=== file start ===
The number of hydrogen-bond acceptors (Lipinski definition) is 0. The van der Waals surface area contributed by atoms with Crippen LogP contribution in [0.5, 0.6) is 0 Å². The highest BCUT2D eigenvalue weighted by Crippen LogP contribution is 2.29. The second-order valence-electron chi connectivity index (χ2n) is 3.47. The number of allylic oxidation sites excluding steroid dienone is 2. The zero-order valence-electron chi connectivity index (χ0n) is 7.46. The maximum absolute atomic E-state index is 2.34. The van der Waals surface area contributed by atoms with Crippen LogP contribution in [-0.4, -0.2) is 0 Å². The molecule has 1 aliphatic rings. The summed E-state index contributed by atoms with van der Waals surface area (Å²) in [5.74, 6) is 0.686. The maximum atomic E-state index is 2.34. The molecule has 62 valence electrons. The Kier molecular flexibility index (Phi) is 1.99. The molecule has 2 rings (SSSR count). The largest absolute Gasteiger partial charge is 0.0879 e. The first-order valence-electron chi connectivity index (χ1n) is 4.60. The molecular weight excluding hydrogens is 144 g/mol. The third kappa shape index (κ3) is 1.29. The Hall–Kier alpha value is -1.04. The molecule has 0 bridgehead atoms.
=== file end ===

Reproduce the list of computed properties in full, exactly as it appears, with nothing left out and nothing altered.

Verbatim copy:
The number of hydrogen-bond acceptors (Lipinski definition) is 0. The van der Waals surface area contributed by atoms with Crippen LogP contribution in [0.5, 0.6) is 0 Å². The highest BCUT2D eigenvalue weighted by Crippen LogP contribution is 2.29. The second-order valence-electron chi connectivity index (χ2n) is 3.47. The number of allylic oxidation sites excluding steroid dienone is 2. The zero-order valence-electron chi connectivity index (χ0n) is 7.46. The maximum absolute atomic E-state index is 2.34. The van der Waals surface area contributed by atoms with Crippen LogP contribution in [-0.4, -0.2) is 0 Å². The molecule has 1 aliphatic rings. The summed E-state index contributed by atoms with van der Waals surface area (Å²) in [5.74, 6) is 0.686. The maximum atomic E-state index is 2.34. The molecule has 62 valence electrons. The Kier molecular flexibility index (Phi) is 1.99. The molecule has 2 rings (SSSR count). The largest absolute Gasteiger partial charge is 0.0879 e. The first-order valence-electron chi connectivity index (χ1n) is 4.60. The molecular weight excluding hydrogens is 144 g/mol. The third kappa shape index (κ3) is 1.29. The Hall–Kier alpha value is -1.04. The molecule has 0 bridgehead atoms.